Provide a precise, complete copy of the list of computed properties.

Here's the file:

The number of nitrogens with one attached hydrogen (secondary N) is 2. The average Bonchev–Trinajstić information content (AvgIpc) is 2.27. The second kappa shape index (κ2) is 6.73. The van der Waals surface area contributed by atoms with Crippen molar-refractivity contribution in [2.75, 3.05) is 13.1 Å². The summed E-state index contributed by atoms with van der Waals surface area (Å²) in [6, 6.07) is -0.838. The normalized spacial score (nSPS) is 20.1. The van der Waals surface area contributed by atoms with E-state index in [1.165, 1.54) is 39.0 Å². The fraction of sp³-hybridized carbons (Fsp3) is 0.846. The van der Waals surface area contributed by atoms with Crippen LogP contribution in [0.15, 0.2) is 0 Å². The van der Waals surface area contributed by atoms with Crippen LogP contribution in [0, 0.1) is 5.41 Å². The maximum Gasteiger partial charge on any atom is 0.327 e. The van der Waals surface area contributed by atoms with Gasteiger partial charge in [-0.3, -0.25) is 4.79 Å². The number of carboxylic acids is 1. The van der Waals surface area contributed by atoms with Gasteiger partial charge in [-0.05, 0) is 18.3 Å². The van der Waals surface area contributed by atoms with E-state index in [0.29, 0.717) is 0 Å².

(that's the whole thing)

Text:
The number of nitrogens with one attached hydrogen (secondary N) is 2. The average Bonchev–Trinajstić information content (AvgIpc) is 2.27. The second kappa shape index (κ2) is 6.73. The van der Waals surface area contributed by atoms with Crippen molar-refractivity contribution in [2.75, 3.05) is 13.1 Å². The summed E-state index contributed by atoms with van der Waals surface area (Å²) in [6, 6.07) is -0.838. The normalized spacial score (nSPS) is 20.1. The van der Waals surface area contributed by atoms with E-state index in [1.165, 1.54) is 39.0 Å². The fraction of sp³-hybridized carbons (Fsp3) is 0.846. The van der Waals surface area contributed by atoms with Crippen LogP contribution in [0.15, 0.2) is 0 Å². The van der Waals surface area contributed by atoms with Crippen LogP contribution in [0, 0.1) is 5.41 Å². The maximum Gasteiger partial charge on any atom is 0.327 e. The van der Waals surface area contributed by atoms with Gasteiger partial charge in [-0.3, -0.25) is 4.79 Å². The number of carboxylic acids is 1. The van der Waals surface area contributed by atoms with Gasteiger partial charge in [-0.05, 0) is 18.3 Å². The van der Waals surface area contributed by atoms with E-state index in [0.29, 0.717) is 0 Å².